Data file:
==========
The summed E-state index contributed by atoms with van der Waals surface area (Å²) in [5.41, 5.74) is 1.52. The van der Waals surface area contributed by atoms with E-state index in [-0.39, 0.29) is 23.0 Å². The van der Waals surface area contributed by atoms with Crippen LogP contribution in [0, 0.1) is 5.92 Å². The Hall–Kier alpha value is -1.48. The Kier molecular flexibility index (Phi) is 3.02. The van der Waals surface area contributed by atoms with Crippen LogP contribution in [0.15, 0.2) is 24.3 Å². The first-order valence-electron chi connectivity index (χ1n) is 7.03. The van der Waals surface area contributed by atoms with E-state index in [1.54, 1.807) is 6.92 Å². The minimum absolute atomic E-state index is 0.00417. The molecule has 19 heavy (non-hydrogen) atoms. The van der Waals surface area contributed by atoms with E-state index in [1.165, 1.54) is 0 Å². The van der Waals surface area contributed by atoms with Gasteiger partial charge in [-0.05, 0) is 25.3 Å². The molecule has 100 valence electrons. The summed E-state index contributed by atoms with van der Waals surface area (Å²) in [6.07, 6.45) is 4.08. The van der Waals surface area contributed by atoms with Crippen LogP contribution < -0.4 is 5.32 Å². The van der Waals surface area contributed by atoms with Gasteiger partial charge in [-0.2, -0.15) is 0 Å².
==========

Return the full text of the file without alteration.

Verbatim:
The summed E-state index contributed by atoms with van der Waals surface area (Å²) in [5.41, 5.74) is 1.52. The van der Waals surface area contributed by atoms with E-state index in [-0.39, 0.29) is 23.0 Å². The van der Waals surface area contributed by atoms with Crippen LogP contribution in [0, 0.1) is 5.92 Å². The Hall–Kier alpha value is -1.48. The Kier molecular flexibility index (Phi) is 3.02. The van der Waals surface area contributed by atoms with Crippen LogP contribution in [0.15, 0.2) is 24.3 Å². The first-order valence-electron chi connectivity index (χ1n) is 7.03. The van der Waals surface area contributed by atoms with E-state index in [1.54, 1.807) is 6.92 Å². The minimum absolute atomic E-state index is 0.00417. The molecule has 19 heavy (non-hydrogen) atoms. The van der Waals surface area contributed by atoms with E-state index in [1.165, 1.54) is 0 Å². The van der Waals surface area contributed by atoms with Gasteiger partial charge in [-0.05, 0) is 25.3 Å². The molecule has 100 valence electrons. The summed E-state index contributed by atoms with van der Waals surface area (Å²) in [6.07, 6.45) is 4.08. The van der Waals surface area contributed by atoms with Crippen LogP contribution < -0.4 is 5.32 Å². The van der Waals surface area contributed by atoms with Gasteiger partial charge in [-0.2, -0.15) is 0 Å².